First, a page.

Macintosh, Charles

Macintosh, Charles
b. 29 December 1766 Glasgow, Scotland
d. 25 July 1843 Dunchattan, near Glasgow, Scotland
Scottish inventor of rubberized waterproof clothing.
As the son of the well-known and inventive dyer George Macintosh, Charles had an early interest in chemistry. At the age of 19 he gave up his work as a clerk with a Glasgow merchant to manufacture sal ammoniac (ammonium chloride) and developed new processes in dyeing. In 1797 he started the first Scottish alum works, finding the alum in waste shale from coal mines. His first works was at Hurlet, Renfrewshire, and was followed later by others. He then formed a partnership with Charles Tennant, the proprietor of a chemical works at St Rollox, near Glasgow, and sold "lime bleaching liquor" made with chlorine and milk of lime from their bleach works at Darnley. A year later the use of dry lime to make bleaching powder, a process worked out by Macintosh, was patented. Macintosh remained associated with Tennant's St Rollox chemical works until 1814. During this time, in 1809, he had set up a yeast factory, but it failed because of opposition from the London brewers.
There was a steady demand for the ammonia that gas works produced, but the tar was often looked upon as an inconvenient waste product. Macintosh bought all the ammonia and tar that the Glasgow works produced, using the ammonia in his establishment to produce cudbear, a dyestuff extracted from various lichens. Cudbear could be used with appropriate mordants to make shades from pink to blue. The tar could be distilled to produce naphtha, which was used as a flare. Macintosh also became interested in ironmaking. In 1825 he took out a patent for converting malleable iron into steel by taking it to white heat in a current of gas with a carbon content, such as coal gas. However, the process was not commercially successful because of the difficulty keeping the furnace gas-tight. In 1828 he assisted J.B. Neilson in bringing hot blast into use in blast furnaces; Neilson assigned Macintosh a share in the patent, which was of dubious benefit as it involved him in the tortuous litigation that surrounded the patent until 1843.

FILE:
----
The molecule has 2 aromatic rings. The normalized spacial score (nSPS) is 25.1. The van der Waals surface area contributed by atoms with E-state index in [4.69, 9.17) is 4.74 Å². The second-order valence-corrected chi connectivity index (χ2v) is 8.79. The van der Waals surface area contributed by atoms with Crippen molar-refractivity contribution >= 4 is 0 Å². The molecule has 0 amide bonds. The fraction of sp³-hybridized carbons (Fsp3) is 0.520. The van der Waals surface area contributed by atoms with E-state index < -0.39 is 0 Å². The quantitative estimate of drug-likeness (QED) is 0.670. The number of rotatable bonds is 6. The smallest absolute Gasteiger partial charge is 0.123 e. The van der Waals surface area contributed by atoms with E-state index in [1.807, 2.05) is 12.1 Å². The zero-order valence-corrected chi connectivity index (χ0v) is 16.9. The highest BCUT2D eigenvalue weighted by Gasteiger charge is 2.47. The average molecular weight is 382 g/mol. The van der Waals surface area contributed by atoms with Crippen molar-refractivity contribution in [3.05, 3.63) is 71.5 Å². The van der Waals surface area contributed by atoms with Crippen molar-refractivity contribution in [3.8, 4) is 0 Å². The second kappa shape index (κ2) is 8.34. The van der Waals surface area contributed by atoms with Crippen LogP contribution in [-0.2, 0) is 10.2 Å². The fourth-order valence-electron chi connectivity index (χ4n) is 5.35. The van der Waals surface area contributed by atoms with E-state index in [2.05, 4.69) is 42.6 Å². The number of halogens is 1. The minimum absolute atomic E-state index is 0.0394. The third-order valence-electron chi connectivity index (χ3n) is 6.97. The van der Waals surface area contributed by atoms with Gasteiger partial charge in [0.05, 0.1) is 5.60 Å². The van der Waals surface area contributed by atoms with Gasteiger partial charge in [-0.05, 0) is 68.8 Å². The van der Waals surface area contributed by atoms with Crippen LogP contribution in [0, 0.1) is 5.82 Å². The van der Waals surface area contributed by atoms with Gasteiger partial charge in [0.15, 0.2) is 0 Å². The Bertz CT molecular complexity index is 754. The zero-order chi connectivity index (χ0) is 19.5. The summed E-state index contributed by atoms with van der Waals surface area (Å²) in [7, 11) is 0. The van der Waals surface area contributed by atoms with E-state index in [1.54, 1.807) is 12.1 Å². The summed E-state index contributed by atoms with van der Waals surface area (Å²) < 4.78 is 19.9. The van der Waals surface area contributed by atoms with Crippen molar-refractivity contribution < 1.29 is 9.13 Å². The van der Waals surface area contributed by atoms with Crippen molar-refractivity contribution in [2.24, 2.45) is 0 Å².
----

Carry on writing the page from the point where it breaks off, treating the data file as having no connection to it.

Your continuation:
In June 1823, as a result of experiments into the possible uses of naphtha obtained as a by-product of the distillation of coal tar, Macintosh patented his process for waterproofing fabric. This comprised dissolving rubber in naphtha and applying the solution to two pieces of cloth which were afterwards pressed together to form an impermeable compound fabric. After an experimental period in Glasgow, Macintosh commenced manufacture in Manchester, where he formed a partnership with H.H.Birley, B.Kirk and R.W.Barton. Birley was a cotton spinner and weaver and was looking for ways to extend the output of his cloth. He was amongst the first to light his mills with gas, so he shared a common interest with Macintosh.
New buildings were erected for the production of waterproof cloth in 1824–5, but there were considerable teething troubles with the process, particularly in the spreading of the rubber solution onto the cloth. Peter Ewart helped to install the machinery, including a steam engine supplied by Boulton \& Watt, and the naphtha was supplied from Macintosh's works in Glasgow. It seems that the process was still giving difficulties when Thomas Hancock, the foremost rubber technologist of that time, became involved in 1830 and was made a partner in 1834. By 1836 the waterproof coat was being called a "mackintosh" [sic] and was gaining such popularity that the Manchester business was expanded with additional premises. Macintosh's business was gradually enlarged to include many other kinds of indiarubber products, such as rubber shoes and cushions.
Principal Honours and Distinctions
FRS 1823.
Further Reading
G.Macintosh, 1847, Memoir of Charles Macintosh, London (the fullest account of Charles Macintosh's life).
T.Hancock, 1957, Narrative of the Indiarubber Manufacture, London.
H.Schurer, 1953, "The macintosh: the paternity of an invention", Transactions of the Newcomen Society 28:77–87 (an account of the invention of the mackintosh).

Biographical history of technology. - Taylor & Francis e-Librar. . 2005.

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